Quinoa originated in the Andean region of Bolivia, Peru, Equador and Columbia where it has been cultivated for 3-4,000 years. It seems to grow well here in the Pacific NW though I do not grow it because of lack of space. – maybe when we get the garden at the Mustard Seed Village going.

I enjoy it both as a hot vegetable – great for adding stir fry vegetables from the garden – or as a salad. It is really great for a picnic as it stays fresh without refrigeration. This recipe is like Tabbouleh but with quinoa instead of bulgar wheat. You can in fact use any vegetables in the salad – the one I made on Monday had mainly greens, peas and onions from the garden.

Quinoa Salad


– 2 cups Quinoa
– 2 cups Parsley,Coarsely Chopped
– 1/2 cup Fresh Mint,Coarsely Chopped
– 2 lbs. Tomatoes,Chopped
– 1 lg Cucumber,Chopped
– 2 md Sweet Onion,Chopped
– 3/4 cups Olive Oil
– 3/4 cups Lemon Juice
– 2 sm Yellow Zucchini,Chopped
– 1 each Garlic,Crushed


1. Bring 4 cups water to a boil. Add quinoa and cook covered for 15 minutes. Turn off and let stand. Fluff with a fork and allow to cool. Add tomatoes, cucumber, squash, onion, parsley, and mint. Mix well Add remaining ingredients and miz again. Let stand for at least an hour before serving.

Quinoa stir fry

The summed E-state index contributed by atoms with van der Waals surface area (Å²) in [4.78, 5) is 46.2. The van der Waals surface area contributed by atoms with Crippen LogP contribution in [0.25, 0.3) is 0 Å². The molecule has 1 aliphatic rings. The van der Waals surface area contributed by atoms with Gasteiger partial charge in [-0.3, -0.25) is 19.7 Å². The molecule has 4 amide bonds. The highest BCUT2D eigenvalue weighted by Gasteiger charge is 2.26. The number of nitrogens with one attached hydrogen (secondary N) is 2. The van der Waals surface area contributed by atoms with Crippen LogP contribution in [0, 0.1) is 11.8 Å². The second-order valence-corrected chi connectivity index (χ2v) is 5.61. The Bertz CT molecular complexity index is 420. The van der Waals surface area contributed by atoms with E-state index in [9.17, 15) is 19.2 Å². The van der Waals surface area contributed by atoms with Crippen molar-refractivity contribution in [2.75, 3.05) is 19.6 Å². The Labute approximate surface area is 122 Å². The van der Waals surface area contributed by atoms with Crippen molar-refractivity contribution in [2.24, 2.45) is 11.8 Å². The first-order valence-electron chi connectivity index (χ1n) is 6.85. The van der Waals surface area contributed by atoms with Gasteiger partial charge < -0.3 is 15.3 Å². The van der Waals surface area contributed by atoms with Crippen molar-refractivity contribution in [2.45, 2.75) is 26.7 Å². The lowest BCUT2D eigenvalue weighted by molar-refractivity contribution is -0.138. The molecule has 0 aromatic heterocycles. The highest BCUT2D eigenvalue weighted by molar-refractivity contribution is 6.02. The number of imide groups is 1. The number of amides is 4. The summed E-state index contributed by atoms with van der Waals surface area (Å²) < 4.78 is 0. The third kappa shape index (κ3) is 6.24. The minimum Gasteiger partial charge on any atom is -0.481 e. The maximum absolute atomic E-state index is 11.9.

– 4 cups cooked quinoa
– 1 stalks celery
– 1 sweet bell pepper, chopped in small pieces
– 1/2 cup cooked chickpeas
– 1 large onion, chopped in small pieces
– 1 cup mushrooms, chopped
– 1 green zucchini , sliced
– 1 yellow zucchini , sliced
– 2 cups swiss chard or spinach, chopped
– 1/2 cup dried tomatoes
– 3 cloves garlic, minced
– 1 tablespoon olive oil
– 1 tablespoon fresh ginger, minced
– 1/2 teaspoon brown mustard seeds
– 1 bay leaf
– 1/2 teaspoon tumeric
– 1/2 teaspoon ground coriander
– 1/2 teaspoon cumin
– 1/2 teaspoon fresh thyme
– 1/2 teaspoon salt

1. Heat olive oil on medium low in a 3 – 4 qt saucepan or sauté pan. Saute onions until translucent add garlic & ginger, sauté with mustard seeds for 5 minutes

2. Chop celery, zucchini, mushrooms and red pepper, add to pan and sauté another five minutes.

3. Mix in the bay leaf, turmeric, coriander &; cumin

4. Add the quinoa and stir until mixed.

5. Stir in the optional greens, and fresh ground pepper

6. Cover and cook 5 more minutes, then serve – or refrigerate and serve chilled as a salad.

Having Fun Cooking

Mediterranean diet pyramid

Mediterranean diet food pyramid

One of the things that I always like to do to relax after a long trip is to get into the kitchen and cook. Replenishing supplies like my breakfast granola and eggplant dip (baba Ghannouj) which have become staples for our Mediterranean style diet are always fun. I have posted the granola recipe before, but thought that some of you may would appreciate this very healthy version of Baba Ghannouj too. I took my original recipe and added the pepper which I think gives it a richer flavour and the yoghurt adds a nice tang. If you like it hot at a 1/4 tsp chipotle pepper powder too. It makes a great lunch spread or addition to a Middle Eastern meal.

1 medium sized eggplant

1 red pepper (capsicum)

1/4 cup lemon juice

1/3 cup taheen, (sesame paste)